How to Write a Sentence: and How to Read One was an interesting read that spawned my Great Opening Lines blog posts. I enjoyed it, didn’t always agree with it. The one truly fatal flaw (to me) is the lack of exercises, something like “Here’s a rotten sentence, fix it. See possible solutions in Appendix A”.
Fish’s explanations of what makes a sentence worth reading become – to me – increasingly complex as the book progresses. I was bordering on being lost by the time I got to his “First Sentences” chapter and started skimming, looking for the meat – the very thing he warns authors against – too many readers, when unsure of what’s going on – skim until they get to something they can understand.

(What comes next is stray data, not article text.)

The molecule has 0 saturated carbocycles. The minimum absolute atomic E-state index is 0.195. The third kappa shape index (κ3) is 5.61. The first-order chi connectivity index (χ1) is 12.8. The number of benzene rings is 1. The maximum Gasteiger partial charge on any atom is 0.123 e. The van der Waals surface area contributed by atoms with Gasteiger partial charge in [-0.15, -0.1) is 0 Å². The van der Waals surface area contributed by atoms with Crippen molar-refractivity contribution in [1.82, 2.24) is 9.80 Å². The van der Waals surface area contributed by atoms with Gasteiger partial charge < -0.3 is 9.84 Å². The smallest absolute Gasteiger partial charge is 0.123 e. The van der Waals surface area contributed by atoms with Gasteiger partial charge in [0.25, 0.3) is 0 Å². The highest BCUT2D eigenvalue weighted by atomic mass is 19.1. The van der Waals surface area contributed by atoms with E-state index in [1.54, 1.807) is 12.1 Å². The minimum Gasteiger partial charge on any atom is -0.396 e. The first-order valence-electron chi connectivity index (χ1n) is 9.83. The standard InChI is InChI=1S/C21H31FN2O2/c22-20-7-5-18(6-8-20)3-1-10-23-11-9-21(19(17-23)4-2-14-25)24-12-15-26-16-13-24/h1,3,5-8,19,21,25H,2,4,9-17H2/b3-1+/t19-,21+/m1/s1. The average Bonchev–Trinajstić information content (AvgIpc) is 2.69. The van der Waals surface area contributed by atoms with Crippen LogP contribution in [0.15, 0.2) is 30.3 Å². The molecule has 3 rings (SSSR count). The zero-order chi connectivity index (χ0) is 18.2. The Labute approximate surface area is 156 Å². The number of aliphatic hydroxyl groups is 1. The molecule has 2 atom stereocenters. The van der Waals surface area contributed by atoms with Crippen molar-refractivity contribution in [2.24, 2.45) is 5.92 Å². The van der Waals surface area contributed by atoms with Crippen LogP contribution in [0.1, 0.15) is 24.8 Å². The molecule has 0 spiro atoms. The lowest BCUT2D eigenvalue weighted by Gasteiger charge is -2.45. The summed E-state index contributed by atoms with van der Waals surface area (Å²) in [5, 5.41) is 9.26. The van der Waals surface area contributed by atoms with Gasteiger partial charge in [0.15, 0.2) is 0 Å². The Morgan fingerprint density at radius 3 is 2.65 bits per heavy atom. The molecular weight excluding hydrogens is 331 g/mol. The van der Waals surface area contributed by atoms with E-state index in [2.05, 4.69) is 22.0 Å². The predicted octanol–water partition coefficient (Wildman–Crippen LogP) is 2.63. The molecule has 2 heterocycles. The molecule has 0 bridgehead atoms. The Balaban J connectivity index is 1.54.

He also takes on Strunk&White and offers that the Little Book is only useful once you no longer need it; once you know enough that you understand what it’s about. I strongly disagree with that and liken Strunk&White to a mechanic’s manual of the English language. Yes, you do need to know enough to understand what’s in the book, no, once you know enough it’s usefulness increases because it helps you convey your thoughts quicker (note: not “more quickly”).
But Fish’s book is about a sentence’s beauty, not its elegance, and that’s another place we differ.